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Collection of Questions:
PS: 1. Tough and Tricky questions; 2. Hard questions; 3. Hard questions part 2; 4. Standard deviation; 5. Tough Problem Solving Questions With Solutions; 6. Probability and Combinations Questions With Solutions; 7 Tough and tricky exponents and roots questions; 8 12 Easy Pieces (or not?); 9 Bakers' Dozen; 10 Algebra set. ,11 Mixed Questions, 12 Fresh Meat

DS: 1. DS tough questions; 2. DS tough questions part 2; 3. DS tough questions part 3; 4. DS Standard deviation; 5. Inequalities; 6. 700+ GMAT Data Sufficiency Questions With Explanations; 7 Tough and tricky exponents and roots questions; 8 The Discreet Charm of the DS; 9 Devil's Dozen!!!; 10 Number Properties set., 11 New DS set.


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Re: A square and a circle intersect at more than one point. Does the squa  [#permalink]

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New post 17 Nov 2015, 18:23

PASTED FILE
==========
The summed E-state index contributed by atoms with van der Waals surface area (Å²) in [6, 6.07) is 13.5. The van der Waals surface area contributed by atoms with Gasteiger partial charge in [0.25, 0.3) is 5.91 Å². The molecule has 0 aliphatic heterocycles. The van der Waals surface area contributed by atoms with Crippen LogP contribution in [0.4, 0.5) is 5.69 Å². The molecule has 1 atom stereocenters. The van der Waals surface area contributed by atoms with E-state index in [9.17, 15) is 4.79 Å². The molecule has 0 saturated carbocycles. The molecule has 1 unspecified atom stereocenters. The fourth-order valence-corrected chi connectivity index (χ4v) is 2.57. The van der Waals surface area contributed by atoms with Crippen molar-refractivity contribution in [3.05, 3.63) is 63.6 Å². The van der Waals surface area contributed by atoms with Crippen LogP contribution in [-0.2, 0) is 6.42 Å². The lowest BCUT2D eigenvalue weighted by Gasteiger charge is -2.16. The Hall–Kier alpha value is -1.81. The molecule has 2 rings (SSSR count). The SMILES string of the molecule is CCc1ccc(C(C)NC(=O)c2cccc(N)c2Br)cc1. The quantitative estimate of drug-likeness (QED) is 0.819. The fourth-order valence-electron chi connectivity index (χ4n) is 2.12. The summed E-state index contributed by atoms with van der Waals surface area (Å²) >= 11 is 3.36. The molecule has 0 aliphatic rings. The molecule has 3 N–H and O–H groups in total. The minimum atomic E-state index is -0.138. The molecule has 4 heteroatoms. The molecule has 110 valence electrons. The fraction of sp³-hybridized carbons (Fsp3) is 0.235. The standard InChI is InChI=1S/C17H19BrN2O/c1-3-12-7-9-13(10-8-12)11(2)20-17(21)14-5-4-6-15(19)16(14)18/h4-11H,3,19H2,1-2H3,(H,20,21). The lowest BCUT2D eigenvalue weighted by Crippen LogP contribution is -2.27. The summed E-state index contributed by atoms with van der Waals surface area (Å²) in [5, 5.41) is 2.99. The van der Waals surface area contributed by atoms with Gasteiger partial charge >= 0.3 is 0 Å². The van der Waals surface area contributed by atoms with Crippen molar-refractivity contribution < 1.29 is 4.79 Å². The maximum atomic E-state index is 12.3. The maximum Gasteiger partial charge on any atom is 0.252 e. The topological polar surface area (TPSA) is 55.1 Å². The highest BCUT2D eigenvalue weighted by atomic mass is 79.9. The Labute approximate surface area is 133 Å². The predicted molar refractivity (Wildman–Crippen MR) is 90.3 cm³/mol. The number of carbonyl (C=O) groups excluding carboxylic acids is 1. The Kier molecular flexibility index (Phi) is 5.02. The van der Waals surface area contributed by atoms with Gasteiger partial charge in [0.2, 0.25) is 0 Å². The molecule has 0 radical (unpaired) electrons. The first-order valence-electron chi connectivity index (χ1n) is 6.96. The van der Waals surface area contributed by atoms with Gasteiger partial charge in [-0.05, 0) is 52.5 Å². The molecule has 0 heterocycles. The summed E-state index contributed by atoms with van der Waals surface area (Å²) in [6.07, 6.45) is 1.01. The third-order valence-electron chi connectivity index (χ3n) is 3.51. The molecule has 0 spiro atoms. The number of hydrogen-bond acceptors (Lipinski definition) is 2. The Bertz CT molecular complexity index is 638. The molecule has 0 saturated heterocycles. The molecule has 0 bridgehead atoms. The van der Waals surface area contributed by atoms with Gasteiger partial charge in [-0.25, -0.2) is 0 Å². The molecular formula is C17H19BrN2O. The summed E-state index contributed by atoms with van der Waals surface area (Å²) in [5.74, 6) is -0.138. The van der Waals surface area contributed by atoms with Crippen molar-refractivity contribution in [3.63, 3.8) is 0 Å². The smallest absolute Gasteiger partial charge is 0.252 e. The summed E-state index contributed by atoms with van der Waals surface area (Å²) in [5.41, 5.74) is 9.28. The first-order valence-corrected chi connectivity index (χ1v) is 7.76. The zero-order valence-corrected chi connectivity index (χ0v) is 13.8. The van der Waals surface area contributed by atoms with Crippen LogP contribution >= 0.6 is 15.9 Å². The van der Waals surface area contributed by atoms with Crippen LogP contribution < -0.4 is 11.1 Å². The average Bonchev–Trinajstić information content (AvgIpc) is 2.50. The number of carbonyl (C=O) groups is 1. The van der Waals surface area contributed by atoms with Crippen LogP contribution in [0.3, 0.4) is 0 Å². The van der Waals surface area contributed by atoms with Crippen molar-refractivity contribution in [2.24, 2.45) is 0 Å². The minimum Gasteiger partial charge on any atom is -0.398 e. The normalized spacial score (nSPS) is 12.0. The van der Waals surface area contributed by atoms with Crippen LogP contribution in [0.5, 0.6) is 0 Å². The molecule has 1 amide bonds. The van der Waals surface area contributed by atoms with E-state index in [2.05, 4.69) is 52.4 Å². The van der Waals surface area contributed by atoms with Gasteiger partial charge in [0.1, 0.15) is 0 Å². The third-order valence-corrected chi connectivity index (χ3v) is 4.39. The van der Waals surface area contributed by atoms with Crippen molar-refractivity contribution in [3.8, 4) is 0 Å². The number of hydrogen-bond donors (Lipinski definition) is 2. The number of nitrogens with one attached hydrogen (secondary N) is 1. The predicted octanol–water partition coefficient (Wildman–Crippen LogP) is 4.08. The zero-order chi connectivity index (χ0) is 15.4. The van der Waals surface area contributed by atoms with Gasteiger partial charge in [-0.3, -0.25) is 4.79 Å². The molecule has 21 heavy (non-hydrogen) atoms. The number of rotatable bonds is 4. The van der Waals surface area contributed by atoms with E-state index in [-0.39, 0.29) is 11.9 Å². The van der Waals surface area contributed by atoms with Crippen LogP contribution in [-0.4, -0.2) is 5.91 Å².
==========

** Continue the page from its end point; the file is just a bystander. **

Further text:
indeed, a tricky one...
one might consider statement 2 alone as sufficient to say that the square is circumscribed and thus circle has a greater area but!!! in the question it is specified that there are at least 1 point of intersection. There might be 2 points of intersection, 3, 4, 5, 6 etc.

E is the correct answer.
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Re: A square and a circle intersect at more than one point. Does the squa  [#permalink]

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New post 31 Jul 2016, 11:31
Bunuel wrote:
A square and a circle intersect at more than one point. Does the square have more area than the circle?

(1) there are exactly four intersection points
(2) at least two of the intersection points are on vertices of the square

Kudos for a correct solution.

Please refer the attached for consideration
neither option suff...
Ans E
Attachments

Untitled.png
Untitled.png [ 8.16 KiB | Viewed 1980 times ]

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Re: A square and a circle intersect at more than one point. Does the squa  [#permalink]

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Re: A square and a circle intersect at more than one point. Does the squa &nbs [#permalink] 09 Jul 2018, 09:28